McDowell was born Malcolm John Taylor on 13 June 1943 in Horsforth, West Riding of Yorkshire, the son of hotelier Edna (née McDowell) and RAF officer (and later pub owner) Charles Taylor. He has an older sister named Gloria and a younger sister named Judy. Gloria later had a son, actor Alexander Siddig, alongside whom McDowell would appear in the film Doomsday (2008). The family moved to Bridlington, East Riding of Yorkshire, where McDowell’s father was stationed at the nearby RAF Carnaby. They then moved to Liverpool, where McDowell grew up and as a teenager took a job in a Planters nut factory in nearby Aintree, as well as working at his father’s pub in Burscough, Lancashire. He began taking acting classes while in school, later moving to London in order to train as an actor at the London Academy of Music and Dramatic Art (LAMDA).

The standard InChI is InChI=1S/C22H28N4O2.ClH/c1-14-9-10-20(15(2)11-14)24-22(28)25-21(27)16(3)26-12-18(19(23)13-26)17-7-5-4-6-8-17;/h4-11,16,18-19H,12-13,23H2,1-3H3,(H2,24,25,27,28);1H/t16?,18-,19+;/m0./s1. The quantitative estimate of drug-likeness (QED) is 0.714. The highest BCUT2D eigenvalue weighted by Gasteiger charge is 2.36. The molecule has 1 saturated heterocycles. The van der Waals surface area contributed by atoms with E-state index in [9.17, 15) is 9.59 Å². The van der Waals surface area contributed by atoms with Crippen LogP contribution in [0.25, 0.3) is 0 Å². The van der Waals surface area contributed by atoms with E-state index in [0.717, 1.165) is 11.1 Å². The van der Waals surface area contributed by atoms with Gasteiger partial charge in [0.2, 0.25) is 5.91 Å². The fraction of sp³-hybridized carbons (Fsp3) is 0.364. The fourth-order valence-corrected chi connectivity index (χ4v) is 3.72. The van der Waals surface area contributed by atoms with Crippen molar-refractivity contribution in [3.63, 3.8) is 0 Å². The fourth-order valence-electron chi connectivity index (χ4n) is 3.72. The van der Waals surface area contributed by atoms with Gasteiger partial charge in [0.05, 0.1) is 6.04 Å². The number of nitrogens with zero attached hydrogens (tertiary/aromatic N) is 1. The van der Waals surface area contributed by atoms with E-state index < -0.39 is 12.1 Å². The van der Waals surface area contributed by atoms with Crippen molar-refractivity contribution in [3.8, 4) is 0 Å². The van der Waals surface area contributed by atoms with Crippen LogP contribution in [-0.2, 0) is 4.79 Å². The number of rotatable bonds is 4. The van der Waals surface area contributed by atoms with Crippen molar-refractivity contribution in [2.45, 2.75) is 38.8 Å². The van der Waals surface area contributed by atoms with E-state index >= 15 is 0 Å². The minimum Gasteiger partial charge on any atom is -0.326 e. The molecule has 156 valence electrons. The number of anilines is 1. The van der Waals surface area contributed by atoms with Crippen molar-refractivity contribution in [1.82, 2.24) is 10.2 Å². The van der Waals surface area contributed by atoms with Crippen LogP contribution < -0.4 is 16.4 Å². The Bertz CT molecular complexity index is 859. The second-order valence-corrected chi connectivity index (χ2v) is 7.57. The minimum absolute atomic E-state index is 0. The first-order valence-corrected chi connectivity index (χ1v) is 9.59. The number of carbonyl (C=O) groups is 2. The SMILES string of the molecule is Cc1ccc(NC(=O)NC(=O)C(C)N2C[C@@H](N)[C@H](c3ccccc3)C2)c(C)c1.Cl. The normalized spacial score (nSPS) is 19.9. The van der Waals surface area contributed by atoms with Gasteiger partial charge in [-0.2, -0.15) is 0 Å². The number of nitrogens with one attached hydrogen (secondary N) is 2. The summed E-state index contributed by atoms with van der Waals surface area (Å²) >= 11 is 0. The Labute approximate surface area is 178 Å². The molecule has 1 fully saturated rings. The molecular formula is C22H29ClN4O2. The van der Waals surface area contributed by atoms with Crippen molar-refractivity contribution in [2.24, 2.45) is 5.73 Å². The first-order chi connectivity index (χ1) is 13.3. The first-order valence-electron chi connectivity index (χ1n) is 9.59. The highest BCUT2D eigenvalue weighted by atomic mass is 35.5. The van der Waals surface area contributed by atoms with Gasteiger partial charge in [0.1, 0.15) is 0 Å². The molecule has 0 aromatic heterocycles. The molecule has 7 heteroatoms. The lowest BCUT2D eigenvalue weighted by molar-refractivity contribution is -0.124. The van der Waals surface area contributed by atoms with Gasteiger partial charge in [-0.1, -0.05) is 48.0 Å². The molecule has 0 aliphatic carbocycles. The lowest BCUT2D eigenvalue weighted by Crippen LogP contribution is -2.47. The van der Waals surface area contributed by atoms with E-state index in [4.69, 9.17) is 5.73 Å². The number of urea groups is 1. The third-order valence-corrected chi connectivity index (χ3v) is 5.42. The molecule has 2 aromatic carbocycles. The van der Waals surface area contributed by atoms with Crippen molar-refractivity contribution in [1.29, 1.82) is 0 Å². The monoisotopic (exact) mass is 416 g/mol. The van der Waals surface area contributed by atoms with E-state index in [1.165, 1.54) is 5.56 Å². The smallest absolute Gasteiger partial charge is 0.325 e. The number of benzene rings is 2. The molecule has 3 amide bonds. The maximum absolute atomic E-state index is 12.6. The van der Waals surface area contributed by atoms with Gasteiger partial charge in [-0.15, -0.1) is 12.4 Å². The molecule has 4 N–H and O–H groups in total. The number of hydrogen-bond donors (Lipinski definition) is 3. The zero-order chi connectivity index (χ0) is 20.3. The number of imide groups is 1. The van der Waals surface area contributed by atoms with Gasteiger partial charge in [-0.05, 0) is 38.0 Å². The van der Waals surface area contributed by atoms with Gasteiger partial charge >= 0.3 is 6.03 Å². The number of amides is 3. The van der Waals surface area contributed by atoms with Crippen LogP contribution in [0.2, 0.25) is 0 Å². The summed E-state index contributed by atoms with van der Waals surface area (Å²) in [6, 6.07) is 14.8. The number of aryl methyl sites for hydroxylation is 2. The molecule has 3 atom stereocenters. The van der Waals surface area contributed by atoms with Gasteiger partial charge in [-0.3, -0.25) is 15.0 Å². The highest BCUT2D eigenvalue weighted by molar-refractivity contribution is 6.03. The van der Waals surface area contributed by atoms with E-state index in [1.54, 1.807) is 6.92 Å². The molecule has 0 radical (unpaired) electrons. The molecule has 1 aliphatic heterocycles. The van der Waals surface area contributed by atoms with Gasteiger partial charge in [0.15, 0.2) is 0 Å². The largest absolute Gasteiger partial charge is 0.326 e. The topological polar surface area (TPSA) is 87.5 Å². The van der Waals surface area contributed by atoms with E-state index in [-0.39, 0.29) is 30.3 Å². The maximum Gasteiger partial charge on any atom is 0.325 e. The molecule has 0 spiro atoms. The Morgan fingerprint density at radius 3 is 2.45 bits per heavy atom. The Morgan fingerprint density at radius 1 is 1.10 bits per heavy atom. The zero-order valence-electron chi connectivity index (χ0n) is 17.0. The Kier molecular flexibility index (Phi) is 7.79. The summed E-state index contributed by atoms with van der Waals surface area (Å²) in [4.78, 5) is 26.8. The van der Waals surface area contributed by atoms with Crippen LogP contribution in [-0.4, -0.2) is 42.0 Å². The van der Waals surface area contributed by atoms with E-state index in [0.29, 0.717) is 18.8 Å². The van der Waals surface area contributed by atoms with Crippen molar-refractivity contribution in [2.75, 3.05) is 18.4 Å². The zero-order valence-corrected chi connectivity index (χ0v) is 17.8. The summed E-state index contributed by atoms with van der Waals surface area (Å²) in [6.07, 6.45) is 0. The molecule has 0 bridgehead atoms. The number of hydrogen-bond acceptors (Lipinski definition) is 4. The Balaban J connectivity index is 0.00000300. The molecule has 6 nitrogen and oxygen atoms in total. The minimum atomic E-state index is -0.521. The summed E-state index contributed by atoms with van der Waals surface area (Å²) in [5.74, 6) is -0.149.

McDowell initially secured work as an extra with the Royal Shakespeare Company. He made his film debut as school rebel Mick Travis in if…. (1968) by British director Lindsay Anderson. A landmark of British countercultural cinema, the BFI named if…. the 12th greatest British film of the 20th century. McDowell’s next roles were in Figures in a Landscape (1970) and The Raging Moon (1971). His performance in if…. caught the attention of Stanley Kubrick, who cast McDowell for the lead in A Clockwork Orange (1971), adapted from the novel by Anthony Burgess. He gained positive reviews for his performance as Alex DeLarge, a young sadist who undergoes brainwashing by the British government in a near future society. He was nominated for a Golden Globe, a National Society of Film Critics nomination, and a New York Film Critics Circle nomination as Best Actor. He worked with Anderson again for O Lucky Man! (1973, also wrote), which was inspired by McDowell’s experience working as a coffee salesman, and Britannia Hospital (1982). McDowell regularly appeared on British television productions in the 1970s in adaptations of theatre classics, one example being with Laurence Olivier in The Collection (1976), as part of the series Laurence Olivier Presents. He starred in Aces High (1975) and co-starred in Voyage of the Damned (1976), and as Dornford Yates’ gentleman hero Richard Chandos in She Fell Among Thieves (1978) and the title character in Caligula (1979). He made his Hollywood debut as H. G. Wells in Time After Time (1979). He has often portrayed antagonists, later remarking on his career playing film villains: “I suppose I’m primarily known for that but in fact, that would only be half of my career if I was to top it all up”. In his biography Anthony Burgess: A Life, author Roger Lewis commented on McDowell’s later career: “his pretty-boy looks faded and he was condemned to playing villains in straight-to-video films that turn up on Channel 5”. McDowell appeared in the action film Blue Thunder (1983) as F.E. Cochrane, and the horror remake Cat People (1982). In 1983, he starred in Get Crazy as Reggie Wanker, a parody of Mick Jagger. Also in 1983, McDowell starred as the Wolf (Reginald von Lupen) in Faerie Tale Theatre’s rendition of “Little Red Riding Hood” (his wife at that time, Mary Steenburgen, played Little Red Riding Hood). In 1984, he narrated the documentary The Compleat Beatles. He is known in Star Trek circles as “the man who killed Captain Kirk”, appearing in the film Star Trek Generations (1994) in which he played the mad scientist Dr. Tolian Soran, and several overzealous Star Trek fans even issued death threats for this. McDowell appeared in several computer games, most notably as Admiral Geoffrey Tolwyn in the Wing Commander series of computer games. His appearance in Wing Commander III marked the series transition from 2D pre-rendered cutscenes to live-action cutscenes. His appearance in Wing Commander IV was during the final days of video game live action cutscenes. In 1995, he co-starred with actress and artist Lori Petty in the science fiction/action comedy film Tank Girl. Here, he played the villain Dr. Kesslee, the evil director of the global Water and Power Company, whose main goal in the story was to control the planet’s entire water supply on a future desert-like, post-apocalyptic Earth. McDowell appeared in a 2000 episode of the animated series South Park, which was a comedic retelling of the Charles Dickens novel Great Expectations. In the episode, McDowell played the real-life narrator of the story in live action, introducing himself simply as “a British person,” in a parody of Masterpiece Theatre, and its ex-host, Alistair Cooke. McDowell played himself in Robert Altman’s The Player, in which he chastises protagonist Griffin Mill (Tim Robbins) for badmouthing him behind his back. He worked with Altman once again for The Company (2003) as “Mr. A.”, the fictional director of the Joffrey Ballet of Chicago. His character was based on real-life director Gerald Arpino. McDowell had a brief but memorable role as the psychopathic Gangster in the British crime film Gangster No. 1 (2000). In the film I’ll Sleep When I’m Dead (2003), he played a straight married man who rapes a young drug dealer to “teach him a lesson”. The film also starred Clive Owen as the victim’s elder brother. In 2006, McDowell portrayed radio mogul Jonas Slaughter on Law & Order: Criminal Intent. The following year, he portrayed the villainous Mr. Linderman on the first season of the NBC series Heroes, a role he reprised in the third-season premiere. He starred in Jerry Was a Man, which appeared as an episode of Masters of Science Fiction on Sky. He portrayed Terrence McQuewick on Entourage, and he made a Special Guest Appearance as the icy fashion designer Julian Hodge in the Monk season 4 episode, “Mr. Monk Goes to a Fashion Show”. Never Apologize is a 2007 documentary film of Malcolm McDowell’s one-man show about his experiences working with film director Lindsay Anderson. McDowell appeared as Dr. Samuel Loomis in Rob Zombie’s remakes of Halloween and Halloween II (in 2007 and 2009, respectively). Although the films were not well received critically, they performed better at the box office and McDowell was widely praised for his performances and for being perfectly cast. He also played Desmond LaRochette in Robert Whitlow’s The List (2007), and Irish patriarch Enda Doyle in Red Roses and Petrol (2003). His next film is the Canadian vampire comedy rock and roll film Suck (2009) with actor/director Rob Stefaniuk and the upcoming Alex Wright film Two Wolves. In December 2009, he made an appearance in the music video “Snuff” by the heavy metal band Slipknot. He appears, uncredited, as the curator Lombardi, in the film The Book of Eli (2010). McDowell portrayed Satan in the Christian comedy thriller film Suing the Devil (2011). In 2011, McDowell was cast in the role of Stanton Infeld on the TNT original series Franklin & Bash, and appeared in the Academy Award-winning film The Artist. In 2012, McDowell appeared in the horror films Vamps and Silent Hill: Revelation. On 16 March 2012, he received a star on the Hollywood Walk of Fame, aptly outside the Pig n’ Whistle British pub on Hollywood Boulevard. His fellow British actor Gary Oldman was in attendance and paid tribute to McDowell for inspiring him to become an actor. In 2013, he appeared as the title character in the psychological thriller The Employer, for which he won Best Actor at the Los Angeles Movie Awards. In 2013, McDowell also ventured into the Steampunk genre, starring in the short film Cowboys & Engines alongside Richard Hatch and Walter Koenig. In 2013, he starred as King Henry II of England in the film Richard the Lionheart, with Gregory Chandler as the title character. He portrayed Father Murder in the 2016 Rob Zombie film 31. McDowell also played Boogeyman in Abnormal Attraction (2018) co-starring Gilbert Gottfried, Bruce Davison, Tyler Mane and Leslie Easterbrook.